Preschool Classroom Management - Transition Time

by Amanda
(United States)

Hello! I teach a 3-5 year old class of 20 preschoolers! It is definitely a lot of kiddos to have in one room. So in order to manage that better, we have created a centers-based learning system where we split up their free choice hour into three 20 minute sessions. I ring a windchime, they clean up their area and come back to the rug so that everyone can switch centers and gets a fair chance at the high interest/low availability areas such as computers.


My question is, how can I make these transitions smoother and faster? I'll have some children come right away but not clean their area or some that just want to continue playing and not come to the rug to change. So while we're trying to gather them all to the rug, the ones that came quickly get bored and restless and frequently wander off.

Any tips or ideas you have would be so appreciated! Thank you :)

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Classroom Behavior Management - Part 2
by: Z. Meltzer

To get you started here is an example of 5 learning centers for the theme of the beginning of the year - All About Me:

1. Compulsory Center - Self Portrait. The teacher can review the body parts, and place some mirrors for the children to see themselves before they begin drawing. Never show an example. It takes away from the creativity and imagination of the child.

2. Free Center (Listening) - Put a book on tape with 'Everyone Asked About You' or other songs relating to this theme.

3. Free Center (Pre-Math) - Manipulative dolls of boys and girls. Ask the children to create a pattern.

4. Free Center (Fine Motor) - Playdough, clay or plasticine. The children can create themselves or things that they like.

5. Free Center (Pre-Reading) - Library. Our class library changes with every theme and we encourage the children to visit it daily and 'read' the books.

Some of the things that are not open during center time are: Creative center (dolly corner), coloring (free style that is), painting (simply gets too messy), blocks, Lego and any other construction toy. We do open puzzles on the floors from time to time.

Before we begin center time we walk through all the centers with the children and tell them what each one is about. We use the words FREE and COMPULSORY and within the first month the children use them too. They will say: "I didn't go to compulsory yet."

We invite the first group of children to compulsory. Sometimes by asking who would like to begin with this centers and other times we make the decision based on the children's skill levels. (For pre-math and pre-reading we divide them by skills). After that we slowly invite a new child every time there is a free spot at this center.

Close to the end of center time we say "last call" for anyone who did not come to the center.

This is the end of center time for day one. The next day we can open the same centers but this time the compulsory center will be the math center (the pattern one) because we want to assess how many children understand this concept.

Eventually we increase the number of compulsory centers to be equal to the number of teachers in the classroom at this time and by April we are able to open an extra compulsory without a teacher there. The children tick their name off the list to show that they completed the center and place their work in the bin beside the table.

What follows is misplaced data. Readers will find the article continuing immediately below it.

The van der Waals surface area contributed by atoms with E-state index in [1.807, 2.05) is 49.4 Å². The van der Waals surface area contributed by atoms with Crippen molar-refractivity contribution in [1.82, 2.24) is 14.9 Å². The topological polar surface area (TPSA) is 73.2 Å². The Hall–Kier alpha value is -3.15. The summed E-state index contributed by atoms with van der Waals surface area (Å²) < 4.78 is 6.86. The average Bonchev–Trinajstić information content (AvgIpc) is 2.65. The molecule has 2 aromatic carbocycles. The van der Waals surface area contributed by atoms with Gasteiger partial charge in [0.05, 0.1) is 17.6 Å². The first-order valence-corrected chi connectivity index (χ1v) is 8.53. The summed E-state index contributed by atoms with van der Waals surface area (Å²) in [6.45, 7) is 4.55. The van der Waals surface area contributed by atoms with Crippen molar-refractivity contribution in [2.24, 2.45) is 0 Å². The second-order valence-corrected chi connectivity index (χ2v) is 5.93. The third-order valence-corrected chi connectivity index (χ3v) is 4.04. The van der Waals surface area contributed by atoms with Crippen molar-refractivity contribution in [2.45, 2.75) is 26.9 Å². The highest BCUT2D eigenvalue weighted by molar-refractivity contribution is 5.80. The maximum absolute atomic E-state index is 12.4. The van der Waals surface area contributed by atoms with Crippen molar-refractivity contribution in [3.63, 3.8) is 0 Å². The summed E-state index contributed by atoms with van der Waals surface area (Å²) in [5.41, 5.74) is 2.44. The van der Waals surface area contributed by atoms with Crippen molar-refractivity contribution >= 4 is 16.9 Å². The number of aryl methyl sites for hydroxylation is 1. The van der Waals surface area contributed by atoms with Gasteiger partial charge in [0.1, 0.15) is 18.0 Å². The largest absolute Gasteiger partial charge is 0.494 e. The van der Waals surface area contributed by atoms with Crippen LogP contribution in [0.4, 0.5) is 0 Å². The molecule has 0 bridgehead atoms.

I hope this makes sense. It is actually simple when you see it in action and is more difficult to describe.

Z. Meltzer

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Classroom Behavior Management - Part 1
by: Z. Meltzer

Hi Amanda,

I LOVE your question!! Years ago when I began working as a teacher we also used a method similar to the one you are describing. We were three teachers in the classroom during what we called 'station' time. We would split the children into groups of 8 or 9 children and each teacher would be teaching that small group for about 20 minutes and then we would switch. Of course some children were able to complete the task in 10 minutes and had to wait for the rest of the kids while others did not finish their work within the time frame that was expected.

This is why this system is flawed. The truth is we are all different and we can not expect children to all complete a task at the same time.

Now, we set up the classroom with 5 learning centers. In the beginning of the year only one (or two of them at the most) is called a compulsory center. The other ones are what we call FREE centers. While all centers are related to the theme and have a developmental goal connected to them the children are expected to only complete the compulsory center within the time frame. One teacher is at the compulsory center, directing the children while a second teacher is observing the rest of the children.

Each child in the compulsory center can take as long as they need to complete the task. Of course you will have certain kids that will want to do a quick job in order to go back to free centers. I simply tell them that I know they can do better and this is not accepted work. I encourage them to give their best and if they are really unable to do that I ask them if they would like to come back in a few minutes. (I know I give my best when the work is meaningful to me other wise I also do a sloppy job. Aren't most of us like that?). As for the children that take their time and are super slow... we work on time management and getting things done at a reasonable amount of time.

As for the second teacher, the one that is observing the children and is not at a particular center. This is a great time for him/her to jot down observational anecdotes. Who is playing with whom? Which child needs help with fine motor skills? If you work with portfolios the educator can have a camera and captures some shots of the children at 'work'.

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